Peter Garrett’s encounter with 2UE announcer Steve Price in Qantas’ Chairman’s Lounge at Melbourne airport on Friday led to all sorts of trouble for the Labor Party. Garrett says his comment that Labor would change everything once in power was a joke. Writing in the Sunday Telegraph, Price claims it was an unambiguous statement of intention:

Holding a copy of the Melbourne Herald Sun with a front-page treatment about Kevin Rudd playing ‘me too’ politics and copying the Coalition’s election promises, I said to Garrett that it was turning into the ‘me too’ election. With a straight face he replied that that would not matter because ‘once we get in we’ll just change it all’.

If we put aside Labor’s plans if it gets into government, isn’t the real issue here one of ethics? Shouldn’t what happens in the Chairman’s Lounge stay in the Chairman’s Lounge? What about that other meeting place of the powerful, the cab? We took the question to the Crikey Cabbie Panel.

Bruce Tootell, Melbourne. No, I don’t think it ever stays in the cab. Cabbies are blabbies. Also, never ever crack a joke to someone without a sense of humour. That’s the real issue here — Steve Price is humourless. I’ve had Steve Price in my cab. He doesn’t tip. He’s tight, even on a company cab charge. You don’t make jokes like that to men like Steve Price, or even in a cab. The smart ones whisper in the back seat. The ones that are noisy are gone. I wouldn’t ring up a guy’s wife if he was up to something in the back seat, but you want to be careful if you’re in business or politics. Steve Price is blunt and tight and humourless. And we haven’t even mentioned height. Bob Hawke would tower over him. He’s a little chumpy jockey type. But if there’s Peter Garrett should have known one thing I know about Steve it’s that you should never crack a joke in front of him. It’ll hit a wall.

Ross Nelson, Sydney. No, if I was Steve Price, who’s a blatant self-promoter, I would have done what he did. The fault is Peter Garrett’s in making a joke to a big mouth journo. Garrett shouldn’t have said anything to him. I think Price was dishonest in the way he promoted it, but he got himself onto the front page of every newspaper in the country knowing full well it was a joke, albeit a stupid joke. John Laws is leaving, so maybe Price has got his eye on that job. I don’t believe that Price took Garrett’s joke seriously, but that didn’t stop him talking about it. If it was me, I’d tell everyone about it, but my audience is a bit smaller than Steve’s. I wouldn’t have rung up a radio station, but I might have shared it amongst friend and passengers. But Abbott’s blunders last week were far more damaging.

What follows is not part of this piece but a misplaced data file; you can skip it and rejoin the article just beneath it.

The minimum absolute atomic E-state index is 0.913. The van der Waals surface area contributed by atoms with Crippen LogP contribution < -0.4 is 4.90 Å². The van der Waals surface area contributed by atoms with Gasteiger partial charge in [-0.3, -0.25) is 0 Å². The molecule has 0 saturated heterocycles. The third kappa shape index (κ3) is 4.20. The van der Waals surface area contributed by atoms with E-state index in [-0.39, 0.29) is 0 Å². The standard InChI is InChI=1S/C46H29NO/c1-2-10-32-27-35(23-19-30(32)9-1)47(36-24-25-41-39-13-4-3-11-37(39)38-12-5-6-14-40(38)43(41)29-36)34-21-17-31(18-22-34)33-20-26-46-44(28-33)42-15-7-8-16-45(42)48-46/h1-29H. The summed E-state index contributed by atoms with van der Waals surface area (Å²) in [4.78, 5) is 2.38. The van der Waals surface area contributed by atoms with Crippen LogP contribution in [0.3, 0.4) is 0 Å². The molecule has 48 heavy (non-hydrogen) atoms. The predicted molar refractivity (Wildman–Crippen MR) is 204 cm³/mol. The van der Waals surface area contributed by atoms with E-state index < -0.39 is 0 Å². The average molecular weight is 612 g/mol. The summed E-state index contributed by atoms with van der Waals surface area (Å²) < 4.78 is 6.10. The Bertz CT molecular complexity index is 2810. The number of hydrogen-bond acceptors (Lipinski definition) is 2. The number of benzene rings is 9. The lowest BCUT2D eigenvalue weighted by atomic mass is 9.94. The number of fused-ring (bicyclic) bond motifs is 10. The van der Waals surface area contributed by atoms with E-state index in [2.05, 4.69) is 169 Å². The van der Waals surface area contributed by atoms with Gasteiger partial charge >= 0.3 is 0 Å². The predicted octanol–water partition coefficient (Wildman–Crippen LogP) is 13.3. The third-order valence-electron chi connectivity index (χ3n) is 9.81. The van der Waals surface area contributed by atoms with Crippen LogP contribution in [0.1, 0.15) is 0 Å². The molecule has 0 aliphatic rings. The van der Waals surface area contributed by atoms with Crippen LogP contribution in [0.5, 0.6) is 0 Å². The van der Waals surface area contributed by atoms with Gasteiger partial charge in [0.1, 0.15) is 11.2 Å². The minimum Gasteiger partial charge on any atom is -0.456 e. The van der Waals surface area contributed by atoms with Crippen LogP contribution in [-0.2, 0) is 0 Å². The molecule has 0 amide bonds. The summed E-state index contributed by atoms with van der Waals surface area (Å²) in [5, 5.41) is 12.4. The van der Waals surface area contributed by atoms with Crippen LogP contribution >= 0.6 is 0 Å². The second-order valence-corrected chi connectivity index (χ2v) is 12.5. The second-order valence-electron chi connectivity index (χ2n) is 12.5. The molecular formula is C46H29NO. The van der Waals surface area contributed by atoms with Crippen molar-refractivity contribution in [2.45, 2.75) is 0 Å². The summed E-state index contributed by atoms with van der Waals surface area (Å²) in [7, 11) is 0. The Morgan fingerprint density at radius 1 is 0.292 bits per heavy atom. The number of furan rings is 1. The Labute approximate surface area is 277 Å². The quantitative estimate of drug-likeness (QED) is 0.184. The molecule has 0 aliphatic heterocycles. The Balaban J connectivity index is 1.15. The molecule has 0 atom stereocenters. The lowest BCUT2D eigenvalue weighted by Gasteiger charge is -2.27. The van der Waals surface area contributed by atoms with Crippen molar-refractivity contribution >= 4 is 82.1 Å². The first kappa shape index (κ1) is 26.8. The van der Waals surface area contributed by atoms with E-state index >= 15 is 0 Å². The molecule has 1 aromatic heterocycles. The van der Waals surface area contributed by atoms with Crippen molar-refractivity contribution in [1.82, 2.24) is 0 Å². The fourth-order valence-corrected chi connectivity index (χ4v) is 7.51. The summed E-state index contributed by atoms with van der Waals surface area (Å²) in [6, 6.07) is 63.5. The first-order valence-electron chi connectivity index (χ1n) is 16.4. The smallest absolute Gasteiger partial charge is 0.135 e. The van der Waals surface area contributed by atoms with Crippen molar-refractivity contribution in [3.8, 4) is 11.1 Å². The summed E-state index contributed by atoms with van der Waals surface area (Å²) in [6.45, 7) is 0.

Gerard Donaghy, Gold Coast. I suppose it shouldn’t stay in the cab if you’re talking about something that affects the nation. I don’t think it’s wrong. Pricey was on the money. What makes every joke funny is element of truth. I can’t see that Garrett has anything to whinge about. I’ve been on national TV telling people what happens in my cab, but if you’re not putting names to it, you can tell people a story without getting sued. It’s different with journalists and politicians. I think if PG said that in my cab I would share it. But I don’t know how many people actually believe anything in this election pantomime. People are sick of it. Seventy five percent of people who get into my cab don’t believe anything anyone’s saying, so I don’t think this is going to do much harm to anyone.

Con Vokalos, Adelaide. If it was one-on-one, I’d keep it to myself. Same as if I had asked the question. If there were others in the cab I’d be more likely to share it around. But if he said that to me as a journalist during an election campaign, I’d hang him out to dry. It’s like a bloke leaving a mic on on the TV or radio. You just don’t do say things like that to journalists or where other people can hear them. I think Steve Price was fair enough, but I also think it was fairly naive of Garrett. Stupid would be a better word. If somebody tells you something confidential as a cab driver you keep it to yourself. But if it was Peter Garrett in my taxi and he said something like that in conversation I’d repeat it, no problems.

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Peter Fray
Peter Fray
Editor-in-chief of Crikey
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